New Goal Based Standard issued by IMO will change the philosophy how ships are currently designed. The central element for optimal ship design will be fluid-structure interaction (FSI) model, where ship’s behaviour and structural response under hydrodynamic loads is evaluated simultaneously. The project aims to develop such combined model using two-way partitioned approach for FSI simulations. To achieve the objective, two disciplines are combined for numerical calculations: (i) computational fluid dynamics are applied for the evaluation of fluid motions and forces; and (ii) structural mechanics using coupled beam method or non-linear finite element simulations for the evaluation of dynamic response of ship hull. Focus will be on slamming loads, resistance and seakeeping characteristics, whipping response and optimal structural configuration including geometric appendages. The developments are validated with experimental tests conducted in the ship model towing tank of SCC* of TalTech.

Computational tool for novel crashworthy ship structures


The aim of the project is to increase the safety of maritime transport by developing novel crashworthy constructional solutions and assess their performance metrics. These constructions are based on a combination of high and normal strength steels. Developed solutions are lightweight, require less space, but compared to traditional designs dissipate the deformation energy more effectively in case of collision or grounding. The basis for these novel structures is developed numerical simulation approach that can accurately predict breach size in large complex welded structures. Current methods for survivability assessments are unreliable since breach size estimates are not accurate. This is of paramount importance, considering that flooding continues to be the most significant contribution to the overall risk (in passenger ships up to 90% of the risk). Therefore, the project objectives answer to EU and IMO increasingly stringent efficiency and safety requirements for ships.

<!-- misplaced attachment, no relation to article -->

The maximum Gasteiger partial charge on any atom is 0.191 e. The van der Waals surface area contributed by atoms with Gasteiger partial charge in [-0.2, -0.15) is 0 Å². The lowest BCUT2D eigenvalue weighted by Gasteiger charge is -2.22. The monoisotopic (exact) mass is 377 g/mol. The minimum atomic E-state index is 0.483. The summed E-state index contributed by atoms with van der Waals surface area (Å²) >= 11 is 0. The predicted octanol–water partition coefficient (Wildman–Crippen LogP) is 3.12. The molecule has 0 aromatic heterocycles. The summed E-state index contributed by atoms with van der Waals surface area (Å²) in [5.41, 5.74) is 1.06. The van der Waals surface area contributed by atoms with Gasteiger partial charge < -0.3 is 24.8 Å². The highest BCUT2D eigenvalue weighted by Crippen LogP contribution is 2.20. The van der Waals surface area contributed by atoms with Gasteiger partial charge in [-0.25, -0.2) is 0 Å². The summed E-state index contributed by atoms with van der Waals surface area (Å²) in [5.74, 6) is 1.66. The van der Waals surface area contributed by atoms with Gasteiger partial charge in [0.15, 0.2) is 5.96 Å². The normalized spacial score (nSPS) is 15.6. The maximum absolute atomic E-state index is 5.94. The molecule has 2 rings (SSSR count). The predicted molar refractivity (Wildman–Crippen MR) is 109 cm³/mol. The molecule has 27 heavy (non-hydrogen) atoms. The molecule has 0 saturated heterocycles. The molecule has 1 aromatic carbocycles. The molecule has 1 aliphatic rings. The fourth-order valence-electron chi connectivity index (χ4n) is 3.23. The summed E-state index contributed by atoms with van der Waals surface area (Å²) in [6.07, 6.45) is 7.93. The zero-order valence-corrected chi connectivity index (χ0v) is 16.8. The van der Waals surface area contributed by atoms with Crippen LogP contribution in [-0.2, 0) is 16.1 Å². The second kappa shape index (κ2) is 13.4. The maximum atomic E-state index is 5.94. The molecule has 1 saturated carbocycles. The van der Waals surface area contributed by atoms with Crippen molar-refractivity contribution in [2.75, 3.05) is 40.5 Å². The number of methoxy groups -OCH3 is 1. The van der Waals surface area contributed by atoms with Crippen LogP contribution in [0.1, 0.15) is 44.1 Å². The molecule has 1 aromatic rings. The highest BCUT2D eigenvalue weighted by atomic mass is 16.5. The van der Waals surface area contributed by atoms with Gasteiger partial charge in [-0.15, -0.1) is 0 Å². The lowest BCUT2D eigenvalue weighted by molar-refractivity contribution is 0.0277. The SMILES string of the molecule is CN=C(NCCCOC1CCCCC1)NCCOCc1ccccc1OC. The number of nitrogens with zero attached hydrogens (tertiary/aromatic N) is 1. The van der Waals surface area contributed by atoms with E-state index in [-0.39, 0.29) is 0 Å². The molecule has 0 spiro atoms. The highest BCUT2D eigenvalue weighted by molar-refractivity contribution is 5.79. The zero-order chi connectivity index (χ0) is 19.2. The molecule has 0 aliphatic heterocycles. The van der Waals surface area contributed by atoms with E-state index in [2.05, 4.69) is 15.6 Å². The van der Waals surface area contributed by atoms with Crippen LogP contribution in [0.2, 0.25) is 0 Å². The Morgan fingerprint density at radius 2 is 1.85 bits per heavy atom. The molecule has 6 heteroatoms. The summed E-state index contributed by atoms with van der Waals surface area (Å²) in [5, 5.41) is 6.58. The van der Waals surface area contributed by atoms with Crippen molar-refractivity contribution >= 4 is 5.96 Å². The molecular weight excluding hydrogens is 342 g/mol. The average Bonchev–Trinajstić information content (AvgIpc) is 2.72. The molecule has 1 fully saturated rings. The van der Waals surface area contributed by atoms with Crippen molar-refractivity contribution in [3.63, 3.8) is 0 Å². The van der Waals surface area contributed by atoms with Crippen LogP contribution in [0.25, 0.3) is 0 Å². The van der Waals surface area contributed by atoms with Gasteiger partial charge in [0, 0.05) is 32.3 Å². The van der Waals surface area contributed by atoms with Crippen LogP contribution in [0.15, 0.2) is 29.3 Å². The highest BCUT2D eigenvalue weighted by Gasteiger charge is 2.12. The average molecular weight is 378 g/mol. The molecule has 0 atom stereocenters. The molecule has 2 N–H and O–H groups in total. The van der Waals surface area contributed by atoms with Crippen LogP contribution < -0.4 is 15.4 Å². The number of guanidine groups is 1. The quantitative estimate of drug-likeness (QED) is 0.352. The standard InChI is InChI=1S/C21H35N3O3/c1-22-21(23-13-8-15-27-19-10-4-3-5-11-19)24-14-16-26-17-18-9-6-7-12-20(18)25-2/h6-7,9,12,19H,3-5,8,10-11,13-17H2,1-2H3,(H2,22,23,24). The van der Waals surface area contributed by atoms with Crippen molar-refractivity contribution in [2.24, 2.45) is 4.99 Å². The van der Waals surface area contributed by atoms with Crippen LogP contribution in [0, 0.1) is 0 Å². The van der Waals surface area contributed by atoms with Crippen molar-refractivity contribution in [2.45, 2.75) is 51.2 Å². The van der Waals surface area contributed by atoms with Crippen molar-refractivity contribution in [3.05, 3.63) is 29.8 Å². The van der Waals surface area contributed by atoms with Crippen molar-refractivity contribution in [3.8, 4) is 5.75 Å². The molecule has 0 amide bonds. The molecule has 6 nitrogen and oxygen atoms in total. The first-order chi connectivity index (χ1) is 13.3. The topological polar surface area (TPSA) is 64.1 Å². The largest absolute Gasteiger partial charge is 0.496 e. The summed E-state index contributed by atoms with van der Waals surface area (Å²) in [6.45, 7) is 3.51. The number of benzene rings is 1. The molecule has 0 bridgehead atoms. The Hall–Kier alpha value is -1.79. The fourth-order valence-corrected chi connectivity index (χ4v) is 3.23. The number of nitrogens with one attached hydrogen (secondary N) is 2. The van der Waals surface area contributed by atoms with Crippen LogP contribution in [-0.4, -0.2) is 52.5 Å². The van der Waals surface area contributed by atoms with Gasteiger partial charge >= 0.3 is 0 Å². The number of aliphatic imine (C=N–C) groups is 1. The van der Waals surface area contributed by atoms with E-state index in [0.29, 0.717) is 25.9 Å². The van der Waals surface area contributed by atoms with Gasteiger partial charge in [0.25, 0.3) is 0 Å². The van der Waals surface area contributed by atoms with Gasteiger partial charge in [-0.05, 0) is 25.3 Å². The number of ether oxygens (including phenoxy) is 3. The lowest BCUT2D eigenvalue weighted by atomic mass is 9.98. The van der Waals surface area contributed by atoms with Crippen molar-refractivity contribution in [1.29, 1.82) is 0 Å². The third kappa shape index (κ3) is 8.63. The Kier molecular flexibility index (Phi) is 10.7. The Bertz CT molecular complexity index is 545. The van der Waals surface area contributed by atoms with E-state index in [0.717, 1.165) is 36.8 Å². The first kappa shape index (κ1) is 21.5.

Development of platform for an autonomous surface vessel and to assess its capabilities to fulfil independent missions


Project implemented in cooperation with SCC*, MEC Insenerilahendused OÜ and Composite Plus OÜ.

Small Craft Competence Centre 


Development of competences (hydrodynamics, naval architecture, materials in the maritime climate) of the Small Craft Competence Centre (SCC)*, increasing and transferring knowhow.

* Marine Technology Competence Centre (MARTE) since 2023

Open Access Research Publications

ERF eng